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Inflation, supply chain costs among reasons for price increases for Thanksgiving turkeys


Some supermarkets have upped the cost of annual Thanksgiving dinner dishes.

The American Farm Bureau’s informal Thanksgiving Dinner Cost Survey reported a nationwide average of $64.05 for a meal for 10 people. That’s up 20% from last year.

“We have ample supplies of turkey in the United States, and in fact, Missouri's the sixth-largest turkey-producing state. The issue is inflation and its impact throughout the supply chain,” Missouri Farm Bureau President Garrett Hawkins said.

Hawkins added next to inflation, labor, packaging and fuel costs are all higher. 

“Every member or part of the supply chain has experienced increased costs as a result of inflation that is felt throughout the U.S. economy,” he said. “So beginning at the farm gate when our turkey growers are raising those birds, feed costs are higher.”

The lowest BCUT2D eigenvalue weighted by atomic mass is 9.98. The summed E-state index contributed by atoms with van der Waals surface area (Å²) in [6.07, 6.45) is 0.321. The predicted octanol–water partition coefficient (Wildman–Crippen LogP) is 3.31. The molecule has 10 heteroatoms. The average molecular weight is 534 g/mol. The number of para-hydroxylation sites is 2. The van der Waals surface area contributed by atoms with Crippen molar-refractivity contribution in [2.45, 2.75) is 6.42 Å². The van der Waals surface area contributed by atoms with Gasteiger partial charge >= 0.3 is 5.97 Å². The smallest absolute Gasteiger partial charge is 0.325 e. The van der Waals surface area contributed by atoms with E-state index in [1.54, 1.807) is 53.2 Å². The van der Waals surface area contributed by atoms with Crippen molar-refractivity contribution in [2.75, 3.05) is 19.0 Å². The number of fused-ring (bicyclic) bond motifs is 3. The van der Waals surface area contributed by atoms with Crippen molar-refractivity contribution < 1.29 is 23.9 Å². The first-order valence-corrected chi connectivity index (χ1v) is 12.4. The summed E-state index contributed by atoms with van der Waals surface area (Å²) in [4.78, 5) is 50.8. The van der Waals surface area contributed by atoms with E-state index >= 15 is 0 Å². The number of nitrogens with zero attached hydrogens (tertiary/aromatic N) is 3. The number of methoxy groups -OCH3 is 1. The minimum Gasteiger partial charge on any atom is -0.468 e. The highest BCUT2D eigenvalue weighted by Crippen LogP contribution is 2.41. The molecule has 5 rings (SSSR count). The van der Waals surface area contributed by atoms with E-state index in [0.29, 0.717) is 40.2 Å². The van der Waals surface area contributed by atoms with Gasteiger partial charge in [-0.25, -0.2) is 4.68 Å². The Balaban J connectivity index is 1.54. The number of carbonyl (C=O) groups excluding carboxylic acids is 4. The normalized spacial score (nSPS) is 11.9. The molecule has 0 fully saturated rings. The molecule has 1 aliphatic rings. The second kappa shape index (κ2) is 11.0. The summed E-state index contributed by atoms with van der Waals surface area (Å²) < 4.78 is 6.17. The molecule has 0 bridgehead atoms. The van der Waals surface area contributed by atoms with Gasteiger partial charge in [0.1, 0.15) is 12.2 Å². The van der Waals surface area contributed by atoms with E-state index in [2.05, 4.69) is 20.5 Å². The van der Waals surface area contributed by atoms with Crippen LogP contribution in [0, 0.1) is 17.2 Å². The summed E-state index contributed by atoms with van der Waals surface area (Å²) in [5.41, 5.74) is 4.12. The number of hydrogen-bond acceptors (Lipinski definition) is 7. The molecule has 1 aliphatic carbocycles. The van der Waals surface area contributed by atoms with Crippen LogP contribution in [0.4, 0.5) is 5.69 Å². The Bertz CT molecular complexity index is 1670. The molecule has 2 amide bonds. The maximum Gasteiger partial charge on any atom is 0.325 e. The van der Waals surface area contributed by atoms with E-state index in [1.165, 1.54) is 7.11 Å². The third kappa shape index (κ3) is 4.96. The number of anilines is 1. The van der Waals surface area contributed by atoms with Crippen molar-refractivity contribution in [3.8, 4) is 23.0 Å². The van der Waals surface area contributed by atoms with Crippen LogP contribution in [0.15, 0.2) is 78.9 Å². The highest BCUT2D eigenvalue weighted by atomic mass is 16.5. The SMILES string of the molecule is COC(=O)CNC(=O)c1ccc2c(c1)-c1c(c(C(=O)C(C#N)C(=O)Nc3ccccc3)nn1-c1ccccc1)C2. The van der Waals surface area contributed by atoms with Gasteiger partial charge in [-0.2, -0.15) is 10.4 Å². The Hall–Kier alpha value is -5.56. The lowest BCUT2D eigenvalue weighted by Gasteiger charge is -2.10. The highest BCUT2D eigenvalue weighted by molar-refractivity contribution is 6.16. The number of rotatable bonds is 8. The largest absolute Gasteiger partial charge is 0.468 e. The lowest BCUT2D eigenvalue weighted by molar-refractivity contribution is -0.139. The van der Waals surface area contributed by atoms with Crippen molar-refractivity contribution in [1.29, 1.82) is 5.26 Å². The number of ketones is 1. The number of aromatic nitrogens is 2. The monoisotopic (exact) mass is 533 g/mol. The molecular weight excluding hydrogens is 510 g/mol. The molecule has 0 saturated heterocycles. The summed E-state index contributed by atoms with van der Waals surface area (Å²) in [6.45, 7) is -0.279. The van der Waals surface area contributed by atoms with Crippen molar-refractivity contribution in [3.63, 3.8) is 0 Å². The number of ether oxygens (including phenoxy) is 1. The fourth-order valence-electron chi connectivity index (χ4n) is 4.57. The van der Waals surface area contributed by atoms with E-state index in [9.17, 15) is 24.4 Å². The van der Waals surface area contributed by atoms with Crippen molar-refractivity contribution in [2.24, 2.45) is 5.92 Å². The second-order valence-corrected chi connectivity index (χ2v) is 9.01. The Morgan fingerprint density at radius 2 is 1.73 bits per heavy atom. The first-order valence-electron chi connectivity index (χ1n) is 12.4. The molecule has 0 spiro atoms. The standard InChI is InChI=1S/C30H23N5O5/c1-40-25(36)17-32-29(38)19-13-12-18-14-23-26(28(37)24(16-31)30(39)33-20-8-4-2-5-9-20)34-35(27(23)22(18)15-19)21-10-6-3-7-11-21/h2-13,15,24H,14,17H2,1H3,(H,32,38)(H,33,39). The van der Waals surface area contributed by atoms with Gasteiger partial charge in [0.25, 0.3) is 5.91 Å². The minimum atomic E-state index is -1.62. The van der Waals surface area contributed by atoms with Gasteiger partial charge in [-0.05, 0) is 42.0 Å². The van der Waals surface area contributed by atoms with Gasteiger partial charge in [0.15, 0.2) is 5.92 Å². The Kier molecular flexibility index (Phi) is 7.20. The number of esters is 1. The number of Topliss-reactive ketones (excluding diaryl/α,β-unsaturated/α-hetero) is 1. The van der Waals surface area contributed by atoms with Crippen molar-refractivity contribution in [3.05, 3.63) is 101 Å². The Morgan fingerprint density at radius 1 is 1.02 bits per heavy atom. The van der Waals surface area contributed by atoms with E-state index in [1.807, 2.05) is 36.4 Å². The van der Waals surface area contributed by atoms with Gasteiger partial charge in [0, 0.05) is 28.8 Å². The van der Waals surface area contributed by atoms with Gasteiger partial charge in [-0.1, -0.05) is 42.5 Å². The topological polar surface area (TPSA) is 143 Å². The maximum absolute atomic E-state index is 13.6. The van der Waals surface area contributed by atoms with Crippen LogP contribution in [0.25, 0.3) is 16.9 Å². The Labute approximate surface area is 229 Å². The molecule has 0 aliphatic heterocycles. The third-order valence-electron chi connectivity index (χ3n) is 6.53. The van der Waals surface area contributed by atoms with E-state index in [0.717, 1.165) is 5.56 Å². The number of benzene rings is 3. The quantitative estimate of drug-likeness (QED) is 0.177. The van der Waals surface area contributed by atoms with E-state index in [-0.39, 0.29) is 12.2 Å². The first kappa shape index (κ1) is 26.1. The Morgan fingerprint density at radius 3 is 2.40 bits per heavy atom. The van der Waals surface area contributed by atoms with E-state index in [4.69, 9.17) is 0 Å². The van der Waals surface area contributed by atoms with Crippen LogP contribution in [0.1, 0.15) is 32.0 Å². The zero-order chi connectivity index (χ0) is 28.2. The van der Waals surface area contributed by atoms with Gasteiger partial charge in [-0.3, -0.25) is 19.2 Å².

Hawkins added next to inflation, labor costs, packaging costs and fuel costs are all higher. 

When comparing prices from this year and last year’s weekly ads, turkey costs about a dollar more per pound in supermarketsin Columbia. Schnucks charged $1.49 per pound last year, but upped their prices to $2.49 per pound this year. Hy-Vee charged $1.99 per pound advertise the product at $2.29 this year.

Locally, not all supermarkets raised their prices though. 

Gerbes charged $1.89 per pound last year with a shopper’s card, and that price remains the same this year.

Additionally, different markets have different suppliers, so prices can’t be generalized for all grocery stores.

“So during this holiday season, I encourage families to make sure, pay attention, to your retailers,” Hawkins said. “When retailers are putting items on sale, take advantage of those sales and stock up… but just know that we as farmers and ranchers are working hard and continue to work hard to make sure that you have an abundant choice when you go to the grocery store.”

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Abby Landwehr


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